Indeed, in all three races the speeds dropped in the same time period only to rise again recently (although this pattern is less pronounced in the Epsom Derby and more pronounced in the 2000 Guineas Stakes). Was this a phenomenon limited only to England?

Trends: America

The horses gallop around the front bend as they make their way to the front straight, their heads bobbing forcefully. The roar of the crowd becomes deafening to the riders and horses alike. The jockeys are yelling at the beasts, urging them on. Green turf is spotted just to the right of Six as an opening grows larger. His mane flailing in the wind, he begins to pull around the main group, inching his way to the leader: a filly, number “8.” The pack stretches into a long line as the pace heats up; some fall behind, but Six and Eight pull away.

For comparison’s sake, I gathered similar data2,3,4 for the American Triple Crown races which revealed something remarkable (Figure 3):

Figure 3. The American horses are getting slower.2,3,4

At nearly the same time that England’s winners have been picking up speed, America’s winners have been losing it – now that’s a real mystery warranting further investigation!

At first, I thought this might have something to do with the length of the races. But one quick look at Table 1 tells me that, while American races are shorter, they aren’t that much shorter. In fact, the shortest race out of all six is an English race – the 2000 Guineas Stakes – checking in at just over 1600 meters.

For a more direct comparison, there is one American race is about the same distance as one English race – The Belmont Stakes and the Epsom Derby, respectively, each being about 2400 meters in distance. Each shows the opposing patterns mentioned earlier, so we can toss out distance as the key variable which might explain these opposing trends.

There has been much discussion, rumor and innuendo regarding doping in all sports; horse racing is no exception. Therefore, I decided to investigate.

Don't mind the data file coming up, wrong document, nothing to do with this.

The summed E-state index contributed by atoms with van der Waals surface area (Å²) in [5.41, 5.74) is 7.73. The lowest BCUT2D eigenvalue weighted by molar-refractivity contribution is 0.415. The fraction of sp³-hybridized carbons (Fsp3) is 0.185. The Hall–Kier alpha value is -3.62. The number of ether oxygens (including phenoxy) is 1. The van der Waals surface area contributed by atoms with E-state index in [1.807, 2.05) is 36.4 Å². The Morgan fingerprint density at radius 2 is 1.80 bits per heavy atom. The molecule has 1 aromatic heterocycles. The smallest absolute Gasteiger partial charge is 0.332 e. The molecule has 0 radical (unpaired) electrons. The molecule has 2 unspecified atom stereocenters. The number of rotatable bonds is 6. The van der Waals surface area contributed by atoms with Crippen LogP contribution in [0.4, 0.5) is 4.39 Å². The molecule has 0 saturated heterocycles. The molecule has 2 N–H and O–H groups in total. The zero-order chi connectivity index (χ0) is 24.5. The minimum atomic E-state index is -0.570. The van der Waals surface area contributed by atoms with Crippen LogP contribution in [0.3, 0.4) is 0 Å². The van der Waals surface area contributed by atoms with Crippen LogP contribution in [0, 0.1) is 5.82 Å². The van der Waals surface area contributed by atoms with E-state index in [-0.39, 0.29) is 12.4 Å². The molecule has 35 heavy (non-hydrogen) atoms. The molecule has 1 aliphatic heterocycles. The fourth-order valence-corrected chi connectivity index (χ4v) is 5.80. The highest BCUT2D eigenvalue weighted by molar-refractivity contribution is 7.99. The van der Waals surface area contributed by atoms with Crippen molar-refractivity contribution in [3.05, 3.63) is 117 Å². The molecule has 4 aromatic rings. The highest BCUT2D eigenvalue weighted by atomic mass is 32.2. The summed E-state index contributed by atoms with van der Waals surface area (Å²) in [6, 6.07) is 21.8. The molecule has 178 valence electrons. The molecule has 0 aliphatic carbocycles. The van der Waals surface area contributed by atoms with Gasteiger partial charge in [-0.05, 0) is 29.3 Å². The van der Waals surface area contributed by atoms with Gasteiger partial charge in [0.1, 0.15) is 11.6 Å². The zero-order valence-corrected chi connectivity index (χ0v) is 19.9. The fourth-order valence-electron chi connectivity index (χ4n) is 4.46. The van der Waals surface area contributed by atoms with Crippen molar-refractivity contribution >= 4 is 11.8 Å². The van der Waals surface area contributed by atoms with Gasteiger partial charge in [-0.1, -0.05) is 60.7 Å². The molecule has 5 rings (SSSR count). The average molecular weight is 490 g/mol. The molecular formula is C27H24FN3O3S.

The last one hundred meters are a flat-out sprint; hooves violently pound the turf as the jockeys snap the reins wildly, willing the steeds to go faster. Six’s rhythmic bobbing becomes labored under Eight’s relentless pace. As the pair near the finish line, a wall of sound explodes from the crowd as if from the thunder god himself.

Doping horses became a widespread practice in the 1930’s9. However, getting access to hard data has been impossible for obvious reasons – nobody wants to be associated with it. Therefore, since no hard data can be correlated with these specific horses, no credible conclusion can be constructed. That being said, there is a major difference between England and America when it comes to doping horses; it’s illegal in England and legal in America.

English horse racing is governed by a national authority (The British Horseracing Authority) with a set of rules for drug usage in the sport. Interestingly, there is a ban on “doping” (performance enhancing drugs) while allowing for “medications” (those that aid in recovery or for treatment of health issues)8. In spite of this, horse trainers continue to break the rules – including last year’s (2012) St. Leger Stakes winner, Encke10.

Conversely, in America many drugs are perfectly legal and are openly administered to the horses on race day (such as Lasix, a popular diuretic) – even to very young horses11. Unlike England, America has no national governing body for horse racing, therefore drugs which are permitted are left up to individual states (and sometimes the racetracks themselves). While there has been a public outcry to limit or ban doping altogether, there hasn’t been a structured effort with enough impetus to create nationwide change. Ergo, when it comes to doping horses in America, the rules which govern this activity vary wildly from track to track.

Track Surfaces

Six and Eight burst to a speed in excess of 60 kph, careening towards the finish line. Unable to close the distance, Six loses the race to Eight half a length. The crowd roars and the Eight’s jockey thrusts his hand into the air, victorious.